Offshore Outsourcing of Software Engineering: A Trojan Horse?
Hertzel, Chairman, Alumni Consulting Group
During the late 1990s, it was nearly impossible to find quality information technology (IT) workers at reasonable rates. The high-tech sector was booming with "dot.com" activity and the upcoming year 2000 conversions. This created outrageous demand, and therefore high salary expectations. As a result, companies such as IBM, Microsoft, StorageTek, Oracle and Cisco Systems began looking overseas to staff projects. Despite the dramatic downturn during the last three years and a drop in U.S. IT worker salaries by up to 50 percent, these companies continue to send projects offshore. Forrester Research indicates that the percentage of offshore outsourcing for U.S. IT budgets increased from 12 percent in 2000 to 28 percent in 2003.
At first glance, going offshore seems like a miracle cure for the high-tech industry. Examples abound of companies recognizing huge savings. Computerworld.com reported in March 2003 that a typical project costs 30 percent less in India than it would using U.S. IT workers. This cost savings stems from the fact that an Indian software engineer makes 88 percent less than a U.S. software engineer. Going offshore may have been a short-term cure for the surrealistic dot.com era, but it will likely turn out to be as destructive as a virus in the new millennium. Outsourcing IT projects to offshore companies undermines the security of our country, sacrifices the long term engineering advantage we hold over the rest of world, and slows the economic recovery of the United States.
In the aftermath of 9/11, security has come to the forefront in issues affecting our daily lives. The increase in physical security is most noticeable, but equally important to the stability of the U.S. are computer and information security. Every aspect of our lives, from the drinking water delivered to our homes to our 401(k)s is dependent upon computer technology. If the technical infrastructure of the U.S. was compromised by a hostile nation or terrorist organization, our banking system, utilities, and government could easily be shut down or otherwise compromised. This has not happened because, until now, potential terrorists have lacked the technical sophistication to pull off such a stunt. Depending on workers in third world countries to develop the software that runs our lives exponentially increases the possibility of such an attempt.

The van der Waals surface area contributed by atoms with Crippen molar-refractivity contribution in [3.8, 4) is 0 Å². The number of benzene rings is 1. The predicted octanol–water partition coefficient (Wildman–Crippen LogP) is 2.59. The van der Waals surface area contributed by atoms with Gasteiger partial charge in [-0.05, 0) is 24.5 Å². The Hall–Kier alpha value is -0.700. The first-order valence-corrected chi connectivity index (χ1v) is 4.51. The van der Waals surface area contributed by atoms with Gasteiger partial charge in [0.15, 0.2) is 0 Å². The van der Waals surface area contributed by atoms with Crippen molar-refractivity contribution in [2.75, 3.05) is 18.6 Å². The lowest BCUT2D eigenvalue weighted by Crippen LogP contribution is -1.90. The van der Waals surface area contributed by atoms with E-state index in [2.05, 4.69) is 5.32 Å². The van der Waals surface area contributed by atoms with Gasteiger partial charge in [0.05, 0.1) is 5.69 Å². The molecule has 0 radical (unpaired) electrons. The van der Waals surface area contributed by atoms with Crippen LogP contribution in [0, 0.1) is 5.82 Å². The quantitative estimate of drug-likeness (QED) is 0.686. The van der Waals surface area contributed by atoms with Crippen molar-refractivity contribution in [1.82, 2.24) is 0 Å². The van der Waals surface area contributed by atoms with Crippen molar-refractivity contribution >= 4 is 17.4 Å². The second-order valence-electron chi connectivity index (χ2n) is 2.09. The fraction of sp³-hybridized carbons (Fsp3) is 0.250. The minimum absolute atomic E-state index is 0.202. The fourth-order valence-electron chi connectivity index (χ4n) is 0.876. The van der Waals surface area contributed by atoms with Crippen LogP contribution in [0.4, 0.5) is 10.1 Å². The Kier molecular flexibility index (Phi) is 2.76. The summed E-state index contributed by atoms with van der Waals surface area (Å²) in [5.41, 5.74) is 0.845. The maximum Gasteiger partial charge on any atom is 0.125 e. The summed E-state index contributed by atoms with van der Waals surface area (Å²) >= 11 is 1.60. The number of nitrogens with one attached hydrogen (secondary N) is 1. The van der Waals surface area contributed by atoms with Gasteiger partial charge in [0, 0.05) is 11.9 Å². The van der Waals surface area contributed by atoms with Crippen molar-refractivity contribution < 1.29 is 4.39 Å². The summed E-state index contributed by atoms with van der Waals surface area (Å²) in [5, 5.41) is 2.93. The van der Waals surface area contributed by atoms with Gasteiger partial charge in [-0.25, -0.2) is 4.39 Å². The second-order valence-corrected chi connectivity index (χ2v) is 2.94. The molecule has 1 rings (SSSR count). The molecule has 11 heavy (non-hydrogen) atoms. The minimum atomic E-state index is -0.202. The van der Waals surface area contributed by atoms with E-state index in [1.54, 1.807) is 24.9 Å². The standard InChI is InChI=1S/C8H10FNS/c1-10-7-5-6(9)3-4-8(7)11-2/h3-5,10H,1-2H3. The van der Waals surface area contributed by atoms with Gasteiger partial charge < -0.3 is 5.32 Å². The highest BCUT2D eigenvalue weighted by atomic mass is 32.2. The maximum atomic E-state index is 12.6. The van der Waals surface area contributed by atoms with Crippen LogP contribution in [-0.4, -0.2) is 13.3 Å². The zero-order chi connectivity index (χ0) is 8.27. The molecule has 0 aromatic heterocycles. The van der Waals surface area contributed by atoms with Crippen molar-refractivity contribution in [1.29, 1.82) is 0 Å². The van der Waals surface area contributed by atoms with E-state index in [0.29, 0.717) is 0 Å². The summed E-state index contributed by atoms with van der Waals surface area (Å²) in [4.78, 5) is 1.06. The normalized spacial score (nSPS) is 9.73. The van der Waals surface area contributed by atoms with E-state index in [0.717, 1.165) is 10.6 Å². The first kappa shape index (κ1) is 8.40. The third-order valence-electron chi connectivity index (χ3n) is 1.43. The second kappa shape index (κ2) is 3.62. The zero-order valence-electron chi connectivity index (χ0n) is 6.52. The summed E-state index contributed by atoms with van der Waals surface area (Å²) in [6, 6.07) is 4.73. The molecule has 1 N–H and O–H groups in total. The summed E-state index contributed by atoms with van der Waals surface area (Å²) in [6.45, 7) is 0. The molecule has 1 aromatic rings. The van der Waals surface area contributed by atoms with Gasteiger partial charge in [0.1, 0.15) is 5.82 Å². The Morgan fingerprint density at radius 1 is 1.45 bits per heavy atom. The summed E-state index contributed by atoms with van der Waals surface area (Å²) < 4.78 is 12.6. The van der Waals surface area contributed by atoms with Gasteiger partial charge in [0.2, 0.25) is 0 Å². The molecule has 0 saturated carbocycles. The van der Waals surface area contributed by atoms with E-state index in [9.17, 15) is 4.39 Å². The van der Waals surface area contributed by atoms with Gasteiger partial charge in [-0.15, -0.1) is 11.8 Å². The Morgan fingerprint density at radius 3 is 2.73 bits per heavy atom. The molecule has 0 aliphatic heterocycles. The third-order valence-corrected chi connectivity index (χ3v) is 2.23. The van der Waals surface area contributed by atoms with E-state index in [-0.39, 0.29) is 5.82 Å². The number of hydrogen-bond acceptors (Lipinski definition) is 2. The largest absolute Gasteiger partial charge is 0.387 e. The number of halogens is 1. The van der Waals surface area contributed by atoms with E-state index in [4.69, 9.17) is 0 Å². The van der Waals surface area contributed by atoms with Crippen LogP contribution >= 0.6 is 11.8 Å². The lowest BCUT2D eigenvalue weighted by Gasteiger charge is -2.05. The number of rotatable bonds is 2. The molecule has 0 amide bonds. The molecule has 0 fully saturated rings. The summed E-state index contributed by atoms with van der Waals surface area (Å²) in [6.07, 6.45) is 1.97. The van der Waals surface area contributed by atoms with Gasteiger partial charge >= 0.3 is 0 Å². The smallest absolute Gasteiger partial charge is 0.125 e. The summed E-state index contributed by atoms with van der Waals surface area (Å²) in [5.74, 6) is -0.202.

Fortune 500 companies started the offshore outsourcing trend, but many public sector and quasi-public organizations are also going offshore. Qwest, the company that provides much of the western U.S. with telephone service, depends heavily on an outsourcing company based in India. Xcel Energy, the company that provides power to homes and businesses in Colorado and many other states, recently announced that it was turning to offshore companies for IT project implementation. Ironically, the State of New Mexico paid a firm in India $6 million to develop an on-line unemployment claims system. The State of Pennsylvania Department of Corrections has also utilized an offshore company to develop mission critical systems. The examples go on and on.